Star-Ledger: What New Jersey Can Do to Address Doctor Shortage

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The Star-Ledger recently reported that lawmakers in Washington are looking to close a decade’s old loophole that is leading to a doctor shortage in New Jersey.

While New Jersey’s Congressional delegation should be praised for their efforts to overturn the cap on Medicare-funded slots for doctors in training, it is only one of the reasons why New Jersey residents are losing access to medical doctors and surgeons.

American Medical Association data shows that between 2008 and 2016, the number of physicians who trained and then practiced in New Jersey decreased by 2.2 percent. More eye-popping is the age distribution of New Jersey doctors.
New Jersey ranks third highest in the nation for percentage of physicians over 60 and ranks second only to Montana for the lowest percentage of physicians under 40. As our older physicians retire, there are fewer talented young doctors to take their place.

New Jersey is a great state, and doctors want to live here. What can we do to attract and retain them?

First, our lawmakers must ignore the noise from insurance companies and hospital conglomerates and implement changes that physicians know will make New Jersey a desirable state to practice medicine.

The New York University School of Medicine just showed us where to start. By announcing free tuition for all of its medical students, NYU has slashed a massive debt burden for medical school graduates. Starting a medical practice with $200,000 or more in educational debt is a daunting task, especially in a high cost-of-living state like New Jersey. While tuition-free medical education part of the solution, more can and should be done.

The New Jersey Loan Redemption Program permits loan forgiveness up to $120,000 for primary care physicians practicing in underserved areas. This program needs to expand to account for the rising medical school debt burden and include specialists like general surgeons whose numbers are also in decline.

However, increasing the potential supply of physicians will not solve the current physician shortage. More can be done on the business side of the medical profession to attract and retain young doctors.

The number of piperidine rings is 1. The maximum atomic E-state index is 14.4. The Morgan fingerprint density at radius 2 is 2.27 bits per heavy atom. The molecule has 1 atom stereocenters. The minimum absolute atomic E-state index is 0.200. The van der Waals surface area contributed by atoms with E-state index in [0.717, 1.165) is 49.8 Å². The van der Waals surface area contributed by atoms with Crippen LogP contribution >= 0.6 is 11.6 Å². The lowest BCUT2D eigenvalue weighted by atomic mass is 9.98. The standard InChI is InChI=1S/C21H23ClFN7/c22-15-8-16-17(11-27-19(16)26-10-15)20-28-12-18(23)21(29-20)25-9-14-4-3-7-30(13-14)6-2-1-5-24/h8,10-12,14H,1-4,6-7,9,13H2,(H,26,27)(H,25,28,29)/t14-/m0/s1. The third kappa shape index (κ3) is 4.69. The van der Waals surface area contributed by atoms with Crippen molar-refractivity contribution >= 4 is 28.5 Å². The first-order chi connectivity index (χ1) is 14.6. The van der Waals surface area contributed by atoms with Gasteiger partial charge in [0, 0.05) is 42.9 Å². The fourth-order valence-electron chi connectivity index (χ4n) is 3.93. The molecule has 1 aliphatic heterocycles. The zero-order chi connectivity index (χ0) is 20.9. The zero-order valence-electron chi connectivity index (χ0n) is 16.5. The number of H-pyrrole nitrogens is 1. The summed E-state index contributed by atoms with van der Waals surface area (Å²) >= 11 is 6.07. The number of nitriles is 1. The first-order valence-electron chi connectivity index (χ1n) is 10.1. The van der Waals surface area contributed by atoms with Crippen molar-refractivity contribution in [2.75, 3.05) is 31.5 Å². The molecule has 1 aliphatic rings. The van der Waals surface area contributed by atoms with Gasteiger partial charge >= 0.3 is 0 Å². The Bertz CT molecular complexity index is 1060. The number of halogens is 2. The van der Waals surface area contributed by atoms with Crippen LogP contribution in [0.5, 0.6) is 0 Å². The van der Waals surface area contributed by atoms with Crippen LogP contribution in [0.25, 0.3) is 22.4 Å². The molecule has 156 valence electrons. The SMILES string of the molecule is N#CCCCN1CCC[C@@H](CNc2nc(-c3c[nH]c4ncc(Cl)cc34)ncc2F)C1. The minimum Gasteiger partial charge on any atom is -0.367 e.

The New Jersey Hospital Association recently proposed giving tax credits for new individual medical practices. Any lost payroll revenue would be offset by the economic stimulus each new physician brings to the state. This is a positive financial incentive that will lead to increased access to medical care.

Another solution for attracting more doctors to New Jersey is to allow a Medicare-rate tax credit for any emergency services provided to uninsured, indigent patients.

Unlike hospitals that operate under the “not-for-profit” label, physicians receive no tax benefit for providing charity care. A Medicare-rate tax credit would attract young physicians beginning their practices and incentivize existing physicians to provide on-call emergency coverage to our state’s most vulnerable citizens.

Finally, New Jersey needs better compensation models for its practicing physicians. Out-of-network medical insurance plans previously reimbursed doctors using the market-driven FAIRHealth database.

However, the vast majority of out-of-network plans now available to New Jersey residents use the Center for Medicare Services reimbursement rates, an index that provides little financial incentive for physicians to work in New Jersey. New York and Connecticut have chosen FAIRHealth as their benchmark for out-of-network and emergency services.

If New Jersey wants to build a robust physician workforce, we cannot afford to fall behind our neighbors.

At a time when too many of our trained physicians are taking their talents elsewhere, we need to incentivize these bright young minds to open practices in New Jersey. Failure to act will hamper the quality of life not only for medical practitioners but all New Jerseyans.

Lawrence Stankovits, MD, is a pediatric orthopedic surgeon in Shrewsbury and Edison. He is a vice president of the New Jersey Doctor-Patient Alliance.

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